The film opened to a healthy $44.5 million from Friday to Sunday, surging way ahead of the weekend’s second-place finisher Hide and Seek, a thriller from Enlight Pictures and Village Roadshow Asia.
Doctor Strange, which stars Benedict Cumberbatch and Tilda Swinton, debuted to $12 million on Friday, before nabbing $17.7 million on Saturday and $13.5 million on Sunday, according to local box-office monitor Ent Group (the company’s full-weekend estimate was slightly lower than Disney’s at $43.8 million).
The strong Doctor Strange debut is the biggest China opening for any first installment in a superhero franchise. It ranks roughly in the middle for Marvel titles in the country: well below franchise mainstays like Avengers: Age of Ultron ($155.7 million, over a midweek to weekend opening in 2015) and Captain America: Civil War ($96.6 million in May), but slightly above smaller pictures from the MCU, such as Ant-Man ($39.1 million in 2015) and Guardians of the Galaxy ($$39.4 million in 2014).
In the film, Cumberbatch plays elite surgeon Stephen Strange, who, after his hands are injured in a car accident, seeks out the help of the Ancient One (Swinton), a master of the mystical arts. Chiwetel Ejiofor and Rachel McAdams also star.
The big bow from Doctor Strange continues Disney’s outstanding year in China. Four out of five of the biggest Hollywood films of 2016 in the country have been Disney titles — Zootopia ($235.6 million), Captain America: Civil War ($190.4 million), The Jungle Book ($150.1 million) and Star Wars: The Force Awakens ($124.2 million). Local outlier Warcraft, from Legendary Entertainment, was the only imported film that was able to keep pace with Disney output in the Middle Kingdom this year (Kung Fu Panda 3, with $154.3 million, was classified as a local film because it was a China co-production).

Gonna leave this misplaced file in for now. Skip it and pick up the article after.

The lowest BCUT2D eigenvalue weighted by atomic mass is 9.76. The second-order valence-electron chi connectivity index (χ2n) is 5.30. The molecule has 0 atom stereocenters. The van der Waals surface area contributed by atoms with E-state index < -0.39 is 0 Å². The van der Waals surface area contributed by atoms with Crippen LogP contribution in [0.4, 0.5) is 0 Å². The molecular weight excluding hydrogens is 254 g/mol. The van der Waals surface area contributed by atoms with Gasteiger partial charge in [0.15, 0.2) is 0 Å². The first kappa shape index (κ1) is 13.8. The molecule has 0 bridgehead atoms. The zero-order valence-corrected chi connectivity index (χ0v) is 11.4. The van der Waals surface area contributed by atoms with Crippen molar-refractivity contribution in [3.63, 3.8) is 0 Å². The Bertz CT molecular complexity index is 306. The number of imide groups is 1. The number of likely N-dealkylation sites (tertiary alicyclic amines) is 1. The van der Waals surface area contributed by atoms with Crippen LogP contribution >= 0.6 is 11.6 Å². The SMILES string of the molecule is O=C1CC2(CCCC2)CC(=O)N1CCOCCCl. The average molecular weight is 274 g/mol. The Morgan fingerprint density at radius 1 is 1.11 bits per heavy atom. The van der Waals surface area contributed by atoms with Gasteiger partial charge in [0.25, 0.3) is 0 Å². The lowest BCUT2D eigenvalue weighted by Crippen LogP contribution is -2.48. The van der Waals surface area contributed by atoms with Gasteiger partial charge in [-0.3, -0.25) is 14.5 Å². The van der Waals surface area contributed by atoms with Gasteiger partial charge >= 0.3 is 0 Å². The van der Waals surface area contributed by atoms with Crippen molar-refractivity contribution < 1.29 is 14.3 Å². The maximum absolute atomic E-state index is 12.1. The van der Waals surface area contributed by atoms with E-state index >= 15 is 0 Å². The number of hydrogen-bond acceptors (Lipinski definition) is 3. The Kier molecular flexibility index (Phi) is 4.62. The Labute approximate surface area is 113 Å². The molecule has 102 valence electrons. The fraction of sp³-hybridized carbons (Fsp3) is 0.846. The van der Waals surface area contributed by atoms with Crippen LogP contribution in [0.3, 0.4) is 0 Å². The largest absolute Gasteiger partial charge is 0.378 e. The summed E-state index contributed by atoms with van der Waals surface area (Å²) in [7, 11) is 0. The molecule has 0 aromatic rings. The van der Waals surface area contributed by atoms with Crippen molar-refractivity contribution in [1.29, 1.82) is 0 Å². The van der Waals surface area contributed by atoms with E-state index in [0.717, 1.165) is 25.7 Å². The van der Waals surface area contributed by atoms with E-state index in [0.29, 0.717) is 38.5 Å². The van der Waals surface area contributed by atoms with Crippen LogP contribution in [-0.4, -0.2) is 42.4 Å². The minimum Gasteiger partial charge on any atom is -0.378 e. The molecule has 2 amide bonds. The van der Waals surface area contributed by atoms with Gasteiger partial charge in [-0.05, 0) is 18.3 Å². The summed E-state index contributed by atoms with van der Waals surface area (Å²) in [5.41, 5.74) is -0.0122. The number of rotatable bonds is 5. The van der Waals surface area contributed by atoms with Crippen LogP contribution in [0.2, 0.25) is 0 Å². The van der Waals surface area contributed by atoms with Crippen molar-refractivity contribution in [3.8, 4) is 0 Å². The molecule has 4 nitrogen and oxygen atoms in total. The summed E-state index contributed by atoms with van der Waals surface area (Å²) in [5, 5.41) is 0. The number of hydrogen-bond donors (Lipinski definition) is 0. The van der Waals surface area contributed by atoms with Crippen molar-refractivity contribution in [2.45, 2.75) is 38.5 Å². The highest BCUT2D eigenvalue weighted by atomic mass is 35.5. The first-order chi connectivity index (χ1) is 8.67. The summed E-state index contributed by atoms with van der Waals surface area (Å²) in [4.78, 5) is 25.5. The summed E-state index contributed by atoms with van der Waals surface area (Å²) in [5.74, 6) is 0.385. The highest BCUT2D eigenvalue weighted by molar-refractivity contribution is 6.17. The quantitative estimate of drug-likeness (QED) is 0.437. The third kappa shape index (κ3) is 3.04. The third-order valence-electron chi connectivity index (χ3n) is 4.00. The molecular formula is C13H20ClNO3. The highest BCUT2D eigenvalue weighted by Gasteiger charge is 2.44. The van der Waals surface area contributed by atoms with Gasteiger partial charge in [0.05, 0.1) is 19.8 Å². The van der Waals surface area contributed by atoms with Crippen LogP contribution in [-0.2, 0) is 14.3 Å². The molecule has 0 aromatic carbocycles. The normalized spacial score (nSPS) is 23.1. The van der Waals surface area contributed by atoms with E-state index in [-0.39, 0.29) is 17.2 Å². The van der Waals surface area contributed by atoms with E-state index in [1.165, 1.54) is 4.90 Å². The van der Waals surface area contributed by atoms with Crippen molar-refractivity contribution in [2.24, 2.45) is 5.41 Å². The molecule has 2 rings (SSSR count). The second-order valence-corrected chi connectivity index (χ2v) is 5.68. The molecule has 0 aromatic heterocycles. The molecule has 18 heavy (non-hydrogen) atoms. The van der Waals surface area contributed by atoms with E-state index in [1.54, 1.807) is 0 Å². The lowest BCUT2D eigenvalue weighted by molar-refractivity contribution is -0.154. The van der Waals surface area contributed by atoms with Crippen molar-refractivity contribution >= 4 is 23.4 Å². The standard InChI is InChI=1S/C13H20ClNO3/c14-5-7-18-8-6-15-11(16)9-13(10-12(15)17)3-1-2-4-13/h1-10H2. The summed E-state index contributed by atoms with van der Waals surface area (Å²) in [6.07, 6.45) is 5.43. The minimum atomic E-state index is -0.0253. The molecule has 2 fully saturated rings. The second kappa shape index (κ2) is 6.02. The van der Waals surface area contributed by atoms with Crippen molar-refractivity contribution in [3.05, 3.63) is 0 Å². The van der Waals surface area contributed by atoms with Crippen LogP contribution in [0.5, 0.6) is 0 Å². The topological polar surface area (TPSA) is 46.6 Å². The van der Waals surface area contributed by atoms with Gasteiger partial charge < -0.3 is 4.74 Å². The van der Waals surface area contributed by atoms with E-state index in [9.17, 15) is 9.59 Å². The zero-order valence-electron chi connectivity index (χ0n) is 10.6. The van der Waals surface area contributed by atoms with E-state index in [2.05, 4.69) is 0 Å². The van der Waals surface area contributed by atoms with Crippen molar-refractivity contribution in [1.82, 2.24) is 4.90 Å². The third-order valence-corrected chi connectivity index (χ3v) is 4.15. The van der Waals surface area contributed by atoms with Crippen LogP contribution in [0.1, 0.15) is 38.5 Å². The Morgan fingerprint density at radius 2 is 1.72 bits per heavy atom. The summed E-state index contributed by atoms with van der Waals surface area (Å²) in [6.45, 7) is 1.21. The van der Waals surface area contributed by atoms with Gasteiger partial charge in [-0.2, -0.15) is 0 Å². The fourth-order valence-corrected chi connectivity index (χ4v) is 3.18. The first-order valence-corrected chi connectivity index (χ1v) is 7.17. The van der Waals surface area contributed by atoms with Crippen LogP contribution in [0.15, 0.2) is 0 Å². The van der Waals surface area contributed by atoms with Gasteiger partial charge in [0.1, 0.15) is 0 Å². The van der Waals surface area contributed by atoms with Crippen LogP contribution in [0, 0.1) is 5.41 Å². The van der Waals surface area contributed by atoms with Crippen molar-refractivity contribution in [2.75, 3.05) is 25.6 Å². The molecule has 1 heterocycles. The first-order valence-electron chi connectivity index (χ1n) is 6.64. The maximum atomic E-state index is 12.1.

China’s box office had reached 38.88 billion yuan ($5.74 billion) by the end of October, according to Ent Group. That’s an increase of 4.7 percent compared to the same period last year; but the single-digit growth marks a dramatic slowdown from 2015, when the market expanded by an astounding 49 percent.
Second-place finisher Hide and Seek is a remake of a 2013 South Korean hit of the same name from Seoul-based production company Studio Dream Capture. The Chinese version looks unlikely to match the $35.6 million that the original earned in Korea. The films follow two families who believe that strangers are living in their homes. In an attempt to track the mysterious strangers down and figure out their intentions, the families try to decipher a series of codes and clues.
In third place, Chinese comedy Mr. Donkey added $4.5 million in its second weekend, bringing its 10-day total to $19.7 million. Written and directed by Lu Liu and Shen Zhou, the colorful comedy tells the story of a rural Chinese school that tries to pass off an uneducated laborer as a qualified teacher in an effort to get more funding from the government.
Japanese animation import Crayon Shin-chan: Fast Asleep! Dreaming World Big Assault! took fourth place with $2.6 million over its first three days, while new Hong Kong release Someone to Talk To, a drama from Edko Films, landed in fifth place with $1.8 million.
Operation Mekong, China’s only big hit of the fall, added $1.6 million for sixth place. After 38 days on Chinese screens, the action vehicle from Hong Kong director Dante Lam has earned $172.9 million.
Further down the list, Trolls continued its disappointing run by adding just $1.4 million in its second weekend for a 10-day cume of $6.9 million.
China has a busy stretch of Hollywood openings coming up. Keeping Up With the Joneses from 20th Century Fox opens Tuesday, followed by Ang Lee’s Billy Lynn’s Long Halftime Walk on Friday and Deepwater Horizon next Tuesday (Nov. 15).